1. What are the reasons OMB Deputy Director Brian Deese gives for the rapid rate of decline in the deficit (debt-GDP ratio)?
The main reason he gives for the reduction of the debt GPD ratio is the reduction in healthcare costs.
2. According to Mr. Deese, how would the president's proposed budget for 2015 affect future deficits? Explain.
The president's budget plan calls for extreme healthcare control which will make the nation's spending self sufficient. He wants to reduce it below the projected rate.
3. How does the president’s budget try to build on Congress’s effort to compromise in the allocation of discretionary spending? Provide a description of at least one component of this initiative.
He wants to improve the early education spending, which is a worthwhile investment to America to improve the economy. They're trying to put discretionary spending into investments in education and infrastructure, etc and military spending.
4. Knowing that you do not have all of the pertinent information to make a fully-informed decision, what do you see as the pros and cons of this budget proposal?
Pros: the economy should blossom and expand a great deal due to this investment spending.
Cons: the video says none, but it sounds like they're cutting some heslthcare, which doesn't sound like a Democratic thing to do.
Why has President Obama chosen to enact an executive order regarding pay of federal employees?What are the limitations on Obama’s executive order and executive orders in general?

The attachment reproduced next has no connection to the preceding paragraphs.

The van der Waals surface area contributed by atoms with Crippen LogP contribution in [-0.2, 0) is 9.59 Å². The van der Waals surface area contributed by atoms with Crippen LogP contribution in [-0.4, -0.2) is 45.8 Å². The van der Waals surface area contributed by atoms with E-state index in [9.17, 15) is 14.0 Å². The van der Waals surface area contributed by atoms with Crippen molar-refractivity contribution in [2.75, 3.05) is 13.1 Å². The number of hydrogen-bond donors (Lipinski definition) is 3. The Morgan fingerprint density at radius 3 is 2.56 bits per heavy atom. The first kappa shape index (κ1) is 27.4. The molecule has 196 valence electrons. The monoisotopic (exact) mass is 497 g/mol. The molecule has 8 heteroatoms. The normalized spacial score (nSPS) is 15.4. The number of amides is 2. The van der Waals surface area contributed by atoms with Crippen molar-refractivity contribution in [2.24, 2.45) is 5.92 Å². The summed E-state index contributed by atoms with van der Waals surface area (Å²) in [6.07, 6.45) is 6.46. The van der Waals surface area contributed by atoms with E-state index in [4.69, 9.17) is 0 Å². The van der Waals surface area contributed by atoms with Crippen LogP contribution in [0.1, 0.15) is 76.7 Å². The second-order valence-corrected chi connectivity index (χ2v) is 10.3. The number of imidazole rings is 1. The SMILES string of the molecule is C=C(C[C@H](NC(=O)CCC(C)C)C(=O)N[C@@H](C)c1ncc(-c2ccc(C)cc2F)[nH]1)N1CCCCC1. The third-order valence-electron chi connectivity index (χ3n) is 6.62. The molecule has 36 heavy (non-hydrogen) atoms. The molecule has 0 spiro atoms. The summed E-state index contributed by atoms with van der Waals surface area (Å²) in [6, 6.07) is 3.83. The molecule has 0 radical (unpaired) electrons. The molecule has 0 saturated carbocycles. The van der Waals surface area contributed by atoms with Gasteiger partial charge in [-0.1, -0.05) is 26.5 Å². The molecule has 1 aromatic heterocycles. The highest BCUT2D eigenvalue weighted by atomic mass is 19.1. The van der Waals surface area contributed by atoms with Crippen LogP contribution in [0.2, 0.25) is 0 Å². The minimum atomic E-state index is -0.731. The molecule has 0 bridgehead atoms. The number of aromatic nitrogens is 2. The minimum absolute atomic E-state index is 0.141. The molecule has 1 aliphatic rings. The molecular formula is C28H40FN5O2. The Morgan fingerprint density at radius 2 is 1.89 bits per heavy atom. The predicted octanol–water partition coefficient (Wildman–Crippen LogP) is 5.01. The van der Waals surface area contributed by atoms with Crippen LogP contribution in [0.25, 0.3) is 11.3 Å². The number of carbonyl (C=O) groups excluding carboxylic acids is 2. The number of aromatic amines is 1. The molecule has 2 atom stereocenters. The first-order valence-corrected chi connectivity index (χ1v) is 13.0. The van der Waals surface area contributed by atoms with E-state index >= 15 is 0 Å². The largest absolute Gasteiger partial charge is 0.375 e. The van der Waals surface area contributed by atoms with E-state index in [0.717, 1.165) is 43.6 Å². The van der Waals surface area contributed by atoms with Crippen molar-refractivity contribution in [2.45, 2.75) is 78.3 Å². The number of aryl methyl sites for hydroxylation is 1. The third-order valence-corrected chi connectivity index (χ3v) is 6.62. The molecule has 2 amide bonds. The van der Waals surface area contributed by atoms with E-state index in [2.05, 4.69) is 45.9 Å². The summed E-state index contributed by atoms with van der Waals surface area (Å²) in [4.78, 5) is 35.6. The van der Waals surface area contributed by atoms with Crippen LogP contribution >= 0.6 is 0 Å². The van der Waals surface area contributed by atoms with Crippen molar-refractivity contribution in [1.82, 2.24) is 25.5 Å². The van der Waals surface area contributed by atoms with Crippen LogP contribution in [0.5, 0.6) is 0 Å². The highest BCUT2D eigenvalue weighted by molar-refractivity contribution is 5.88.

He believes that passing an executive order like this one will spur change in the economy. He also believes that the equal pay bills will not get passed, especially for women. Executive orders do not require Congressional approval, but are in themselves very flimsy because it can't be funded on its own without congressional support.
What criticism is being levied against presidents’ use of executive orders? What is the criticism of this specific executive order?
Obama's critics believe that he is using executive order too much and is not trying to "play nice" with Congress and get actual laws passed. Critics also feel that this kind of order will cause production costs to rise too much and will cause the economy to be worse off than it is. Critics also feel that since this increase of minimum wage for government workers would cause a higher sense of unfairness and also lead to the rise of prices. This is hard to say since it only affects government workers. Obama feels it will.indirectly raise minimum wage overall, but his critcs don't feel that way.
What policy area has the White House chosen not to address with executive orders? Why might the Obama administration be hesitant to address this area?
The white house avoids the bill on gay rights. This is because it's a touchy subject. If they act either way, there will be riots. This is similar to a number of events that ended up being pivotal later on in history. For example, many presidents had an opinion on slavery, but no one dared to support or deny it, because it would've caused a certain crazy event... like the civil war. Addressing this issue would cause more trouble than the white house wants.
Video on msnbc.com: The age-old practice of politicians re-drawing Congressional districts to find friendly voters, or, gerrymandering, has allowed members of the House of Representatives from both sides of the aisle to stay in power regardless of...
1. Who redraws congressional districts, when, and with what purpose(s) in mind?